Our everyday lives are increasingly permeated with objects and devices that have computational elements within them, some obvious ones like smart speakers (e.g. Amazon echo), and some less obvious, such as alarm clocks. Going beyond the look and feel of an object, interaction designers follow a process that considers and defines how an object behaves when people interact with it. Currently, prototyping tools available support very basic state-based transitions, requiring designers to have additional training in programming, circuit building and form-giving, all of which require extensive expertise and time.
David’s research aims to empower interaction designers to rapidly prototype and test their ideas without needing to know how to program. He creates prototyping tools that enable using built-in sensors and outputs in mobile devices such as phones or watches, rather than custom-made circuits, to prototype smart objects. This enables designers to temporarily enclose these devices inside of fabricated forms (e.g. using cardboard or 3D printing) to author interactive behaviours. His tools support exploring, iterating and fine-tuning interactive behaviours (e.g. animations), and automatically generate 3D printable models to enclose the phone and expose the relevant inputs and outputs.
What or who inspired you to study this discipline?
David started working at the Interactions Lab (iLab) as an undergrad researcher with Dr. Saul Greenberg. He was inspired by the research that all of the students in the iLab were working on, and seeing how they integrated ideas from different disciplines, including design and social science.This encouraged him to add a creative component to his work, and transition from drawing ideas to building things that people could ultimately use. As a member of research networks, the lab participated in many collaborative projects across institutions on the topic of multi-touch technologies. David had the opportunity to work on several of these projects, which helped him establish a trajectory for his future research in his PhD. The iLab also afforded him the chance to continue working alongside experts with complementary research areas and benefit from their skills and experience.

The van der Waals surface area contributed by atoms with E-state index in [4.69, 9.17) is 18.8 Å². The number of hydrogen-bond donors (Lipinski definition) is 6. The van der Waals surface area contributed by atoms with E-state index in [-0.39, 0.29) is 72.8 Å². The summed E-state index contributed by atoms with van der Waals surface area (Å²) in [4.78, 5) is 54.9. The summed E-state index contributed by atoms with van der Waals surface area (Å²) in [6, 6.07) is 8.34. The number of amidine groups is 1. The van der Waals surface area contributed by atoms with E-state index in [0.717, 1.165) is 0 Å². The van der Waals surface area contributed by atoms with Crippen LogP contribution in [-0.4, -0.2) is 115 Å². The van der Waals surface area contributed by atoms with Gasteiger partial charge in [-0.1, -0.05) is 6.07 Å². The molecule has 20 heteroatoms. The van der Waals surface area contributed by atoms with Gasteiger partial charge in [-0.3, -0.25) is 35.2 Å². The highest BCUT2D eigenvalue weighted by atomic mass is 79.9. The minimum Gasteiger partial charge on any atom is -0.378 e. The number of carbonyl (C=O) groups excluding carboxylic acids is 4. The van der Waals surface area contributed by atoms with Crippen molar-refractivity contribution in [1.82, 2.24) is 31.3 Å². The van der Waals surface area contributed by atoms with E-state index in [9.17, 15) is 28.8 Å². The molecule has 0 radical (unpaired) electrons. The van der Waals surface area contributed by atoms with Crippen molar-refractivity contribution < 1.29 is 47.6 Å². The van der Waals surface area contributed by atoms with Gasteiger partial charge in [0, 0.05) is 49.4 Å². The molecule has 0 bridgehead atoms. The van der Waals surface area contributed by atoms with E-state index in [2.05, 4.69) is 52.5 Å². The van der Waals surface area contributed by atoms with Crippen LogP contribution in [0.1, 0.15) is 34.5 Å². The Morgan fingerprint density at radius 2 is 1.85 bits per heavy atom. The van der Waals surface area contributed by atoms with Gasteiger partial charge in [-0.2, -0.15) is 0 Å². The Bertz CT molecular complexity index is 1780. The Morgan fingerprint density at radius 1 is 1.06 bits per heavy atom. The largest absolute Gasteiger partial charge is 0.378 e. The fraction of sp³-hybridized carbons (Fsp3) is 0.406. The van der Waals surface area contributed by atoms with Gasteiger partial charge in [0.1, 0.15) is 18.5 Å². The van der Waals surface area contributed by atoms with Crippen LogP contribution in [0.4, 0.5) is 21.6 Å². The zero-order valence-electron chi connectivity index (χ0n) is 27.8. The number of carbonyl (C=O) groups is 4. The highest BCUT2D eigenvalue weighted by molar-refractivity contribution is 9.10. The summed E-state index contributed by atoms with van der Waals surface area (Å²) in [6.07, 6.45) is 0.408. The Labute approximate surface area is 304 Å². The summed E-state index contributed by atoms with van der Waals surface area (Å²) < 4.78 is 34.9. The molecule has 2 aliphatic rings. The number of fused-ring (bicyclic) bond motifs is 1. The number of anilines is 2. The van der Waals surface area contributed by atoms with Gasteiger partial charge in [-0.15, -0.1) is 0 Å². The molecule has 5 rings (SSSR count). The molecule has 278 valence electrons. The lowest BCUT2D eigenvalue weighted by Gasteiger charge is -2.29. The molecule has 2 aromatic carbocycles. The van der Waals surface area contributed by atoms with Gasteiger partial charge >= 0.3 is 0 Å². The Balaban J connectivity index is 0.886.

David hopes his research can help shape the tools designers use to author new interactive behaviours, both for existing devices, and for emerging smart technologies. As a result, designers can have a lower barrier of entry to author interactive objects, pointing to possibilities for further innovation, and, of course, better designed products.He is also hopeful that he can inspire people to rethink how we can repurpose old smartphones. People often talk about putting their old technology in a drawer and forgetting about it, or have concerns about the environmental impact of cast-off devices accumulating in landfills. Harnessing old smartphones for prototyping can breathe new life into them.
During an internship at Autodesk Research in 2016, David worked with people whose research could become a commercial product. He had considerable freedom and support from his colleagues in pitching and leading a project there. In five months, they worked together to take an idea from paper sketches all the way to a functional prototype that tied together visual programming and 3D modeling to let people author prototypes repurposing their phones. This research project proved to be timely and relevant to the direction of the creative industry: two years later, Nintendo released Nintendo Labo, a game for the Nintendo Switch using cardboard constructions around the Switch tablet and controllers.
Being a Killam laureate was an honour that tells me my hard work is paying off and being acknowledged, and that I am on the right track. I immigrated to Canada 12 years ago from Venezuela. Latin Americans are a minority group in both academia and technology. I hope to encourage more Latin Americans to work in these fields, and demonstrate that we are capable of success and even excellence. This inspires me to continue teaching and sharing my knowledge with others, so that each generation is further ahead than the last.